So, if you could get that 1-3% tax for micro-company, and that the choice is between these two countries - I would probably pick Romania (Timisoara).
 

hazi

New member
Thank yo
Here are some quick facts about both countries:
- Hungary CIT 9% - Romania CIT 16% (1-3% possible for micro companies until 1M/year)
- Budapest is more beautiful but also more expensive then Bucharest
- @KJK wrote they have no public transport - not true - they have a metro lines (Budapest also has oldest metro in Europe)
- Didn't drove in Bucharest myself, but traffic jams in Budapest can be annoying and it I personally hate driving there since every time I loose 1 hour/day... And if you need to go over the bridges - you're fucked....
- Learning Hungarian language is almost impossible while learning Romanian is much easier
- Hungary may face potential political issues in future
- I would say that chances having problems as foreigner are pretty low (but are still higher in Hungary than in Romania)

If you really want to go to Hungary or Romania, the best advice I can give you is try to stay away from major cities. For example Timisoara in Romania or Szeged in Hungary are both 3rd largest cities in both countries. You can expect much better prices for just about anything in there (lower rents, better quality of living, relaxed lifestyle, no traffic jams, cheaper services, less expat/foreigner rip-offs etc). On the other hand both cities have Universities so it won't be that much of a hustle to find some talents and you'll pay them less for same amount of work compared to main cities. Timisoara even has a small airport that's well connected with rest of Europe and you can find tickets even around €20, great for weekend getaways to Italy, Spain or France (check Wizzair). You probably don't even need a car for both cities and you could use a bike or e-scooter go get around (taxi on days with bad weather). Both cities have trams.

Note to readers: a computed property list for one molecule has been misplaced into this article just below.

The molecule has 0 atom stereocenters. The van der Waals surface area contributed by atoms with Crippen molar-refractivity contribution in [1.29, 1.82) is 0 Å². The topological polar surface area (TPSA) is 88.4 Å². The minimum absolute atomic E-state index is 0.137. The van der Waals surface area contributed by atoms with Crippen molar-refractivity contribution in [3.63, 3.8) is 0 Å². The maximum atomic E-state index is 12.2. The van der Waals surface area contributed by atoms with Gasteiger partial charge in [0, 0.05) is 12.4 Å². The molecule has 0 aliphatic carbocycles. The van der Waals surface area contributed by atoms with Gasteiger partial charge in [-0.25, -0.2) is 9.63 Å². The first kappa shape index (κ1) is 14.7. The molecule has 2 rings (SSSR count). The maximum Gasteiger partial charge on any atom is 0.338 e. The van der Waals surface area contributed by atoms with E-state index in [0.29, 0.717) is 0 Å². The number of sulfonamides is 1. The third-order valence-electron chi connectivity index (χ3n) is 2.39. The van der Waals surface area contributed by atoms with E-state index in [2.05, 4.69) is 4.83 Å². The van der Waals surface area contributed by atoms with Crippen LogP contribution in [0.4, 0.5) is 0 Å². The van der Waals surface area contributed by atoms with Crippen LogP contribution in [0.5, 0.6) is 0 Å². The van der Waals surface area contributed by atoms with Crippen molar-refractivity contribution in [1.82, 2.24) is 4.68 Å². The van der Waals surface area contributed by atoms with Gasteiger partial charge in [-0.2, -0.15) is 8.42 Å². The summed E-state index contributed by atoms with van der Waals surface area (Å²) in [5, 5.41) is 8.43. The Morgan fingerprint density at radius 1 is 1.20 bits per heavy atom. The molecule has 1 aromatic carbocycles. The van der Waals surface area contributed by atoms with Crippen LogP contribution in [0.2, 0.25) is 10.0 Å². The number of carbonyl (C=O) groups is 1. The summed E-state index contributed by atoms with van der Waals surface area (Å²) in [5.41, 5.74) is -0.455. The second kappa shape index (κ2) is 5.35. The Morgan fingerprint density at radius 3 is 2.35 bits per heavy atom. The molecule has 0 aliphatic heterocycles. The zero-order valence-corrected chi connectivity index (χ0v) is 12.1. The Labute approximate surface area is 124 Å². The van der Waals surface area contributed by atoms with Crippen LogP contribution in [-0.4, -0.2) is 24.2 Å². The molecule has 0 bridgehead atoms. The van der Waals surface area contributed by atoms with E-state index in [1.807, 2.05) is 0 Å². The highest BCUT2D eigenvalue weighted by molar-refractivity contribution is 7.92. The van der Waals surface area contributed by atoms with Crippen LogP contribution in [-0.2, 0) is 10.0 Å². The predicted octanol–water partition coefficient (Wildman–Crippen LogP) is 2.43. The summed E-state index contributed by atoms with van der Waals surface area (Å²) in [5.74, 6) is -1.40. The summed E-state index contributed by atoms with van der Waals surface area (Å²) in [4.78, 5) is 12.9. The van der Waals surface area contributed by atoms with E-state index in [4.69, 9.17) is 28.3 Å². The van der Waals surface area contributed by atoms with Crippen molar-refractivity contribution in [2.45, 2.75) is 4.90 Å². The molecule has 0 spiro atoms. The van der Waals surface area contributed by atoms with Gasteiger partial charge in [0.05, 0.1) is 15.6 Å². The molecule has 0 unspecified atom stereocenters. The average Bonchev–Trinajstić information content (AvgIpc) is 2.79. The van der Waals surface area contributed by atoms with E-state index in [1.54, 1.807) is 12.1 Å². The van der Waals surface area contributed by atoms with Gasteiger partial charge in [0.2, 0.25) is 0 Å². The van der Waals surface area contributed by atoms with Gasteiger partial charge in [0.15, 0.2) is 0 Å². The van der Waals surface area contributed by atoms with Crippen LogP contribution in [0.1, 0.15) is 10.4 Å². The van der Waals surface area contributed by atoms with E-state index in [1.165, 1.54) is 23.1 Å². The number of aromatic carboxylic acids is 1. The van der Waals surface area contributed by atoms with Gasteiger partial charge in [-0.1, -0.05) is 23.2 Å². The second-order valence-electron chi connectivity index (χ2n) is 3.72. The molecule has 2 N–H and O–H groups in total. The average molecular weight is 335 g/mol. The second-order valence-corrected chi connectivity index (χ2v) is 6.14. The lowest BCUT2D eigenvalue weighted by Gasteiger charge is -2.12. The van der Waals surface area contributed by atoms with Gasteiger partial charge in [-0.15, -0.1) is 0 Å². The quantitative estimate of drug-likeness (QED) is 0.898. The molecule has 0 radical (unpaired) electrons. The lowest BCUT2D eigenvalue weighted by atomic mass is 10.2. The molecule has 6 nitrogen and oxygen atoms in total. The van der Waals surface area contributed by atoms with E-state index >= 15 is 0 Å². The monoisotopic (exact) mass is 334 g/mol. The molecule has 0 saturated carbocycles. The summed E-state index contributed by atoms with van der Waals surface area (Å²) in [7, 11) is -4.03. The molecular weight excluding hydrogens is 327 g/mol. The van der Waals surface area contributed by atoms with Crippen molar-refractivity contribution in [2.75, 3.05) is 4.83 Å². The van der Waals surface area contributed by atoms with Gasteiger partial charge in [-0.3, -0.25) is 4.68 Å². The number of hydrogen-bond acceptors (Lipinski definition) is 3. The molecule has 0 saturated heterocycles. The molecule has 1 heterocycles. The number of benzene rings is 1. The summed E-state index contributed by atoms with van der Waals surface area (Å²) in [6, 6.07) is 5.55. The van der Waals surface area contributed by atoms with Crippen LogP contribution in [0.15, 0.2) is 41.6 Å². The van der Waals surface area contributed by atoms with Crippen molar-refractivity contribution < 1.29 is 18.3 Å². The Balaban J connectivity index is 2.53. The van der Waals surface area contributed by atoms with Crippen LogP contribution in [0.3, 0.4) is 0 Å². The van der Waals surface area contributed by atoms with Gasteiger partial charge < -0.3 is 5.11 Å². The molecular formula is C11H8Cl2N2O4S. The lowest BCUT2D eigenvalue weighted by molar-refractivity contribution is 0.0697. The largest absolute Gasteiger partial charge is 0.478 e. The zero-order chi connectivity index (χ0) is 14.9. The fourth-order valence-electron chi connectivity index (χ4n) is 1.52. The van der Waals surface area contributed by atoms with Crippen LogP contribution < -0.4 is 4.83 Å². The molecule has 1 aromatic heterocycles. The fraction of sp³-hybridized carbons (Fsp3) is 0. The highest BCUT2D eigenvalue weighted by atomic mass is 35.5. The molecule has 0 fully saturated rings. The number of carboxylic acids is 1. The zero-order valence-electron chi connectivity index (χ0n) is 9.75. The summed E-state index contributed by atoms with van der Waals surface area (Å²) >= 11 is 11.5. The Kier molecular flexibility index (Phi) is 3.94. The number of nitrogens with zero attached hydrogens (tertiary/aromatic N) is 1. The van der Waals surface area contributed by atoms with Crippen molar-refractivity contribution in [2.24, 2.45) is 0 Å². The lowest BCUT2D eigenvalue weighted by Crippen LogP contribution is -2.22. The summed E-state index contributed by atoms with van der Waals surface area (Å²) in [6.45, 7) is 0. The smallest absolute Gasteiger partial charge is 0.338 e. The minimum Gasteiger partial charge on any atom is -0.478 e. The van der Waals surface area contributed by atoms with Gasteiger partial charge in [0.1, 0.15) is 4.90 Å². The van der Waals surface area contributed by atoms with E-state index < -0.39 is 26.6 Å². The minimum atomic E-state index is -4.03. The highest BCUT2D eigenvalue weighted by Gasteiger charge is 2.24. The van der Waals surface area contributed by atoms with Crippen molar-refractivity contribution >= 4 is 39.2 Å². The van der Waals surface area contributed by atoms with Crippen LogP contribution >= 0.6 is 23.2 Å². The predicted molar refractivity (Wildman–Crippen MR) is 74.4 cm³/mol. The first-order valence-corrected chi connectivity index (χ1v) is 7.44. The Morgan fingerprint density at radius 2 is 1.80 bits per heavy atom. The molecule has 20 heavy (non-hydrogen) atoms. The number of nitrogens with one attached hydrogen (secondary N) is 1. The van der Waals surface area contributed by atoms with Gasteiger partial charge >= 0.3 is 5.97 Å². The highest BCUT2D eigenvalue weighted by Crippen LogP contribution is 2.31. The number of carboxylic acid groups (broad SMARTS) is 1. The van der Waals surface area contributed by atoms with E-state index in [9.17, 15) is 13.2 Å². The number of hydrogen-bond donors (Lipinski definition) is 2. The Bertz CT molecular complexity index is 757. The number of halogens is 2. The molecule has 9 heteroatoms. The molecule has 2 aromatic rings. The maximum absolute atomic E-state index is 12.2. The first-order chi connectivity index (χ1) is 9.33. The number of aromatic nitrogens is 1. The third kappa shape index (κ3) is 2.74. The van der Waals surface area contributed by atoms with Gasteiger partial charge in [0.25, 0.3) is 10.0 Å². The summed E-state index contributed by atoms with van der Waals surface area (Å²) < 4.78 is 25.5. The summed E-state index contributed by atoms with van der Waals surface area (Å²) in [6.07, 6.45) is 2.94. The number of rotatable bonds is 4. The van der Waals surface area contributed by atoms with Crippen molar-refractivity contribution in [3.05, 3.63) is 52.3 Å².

So, if you could get that 1-3% tax for micro-company, and that the choice is between these two countries - I would probably pick Romania (Timisoara).
Thanks a lot, Timisoara was indeed a valid option for us due to the large amount of students there.
 

Skadevolder

New member
To chime in on Hungary, as I lived there for three years.

800 Euro for wage is not unrealistic, however when the requirement for english speaking it might be a stretch, as Hungary are lacking English speaking personell, and the most big corps' customer service departments already scoured the workforce for English speaking personell.

While the Corporation tax is only 9 %, we encountered immense problems with the Tax administration, crazy denial of deductables and so forth. But n=1, so maybe I was just unlucky.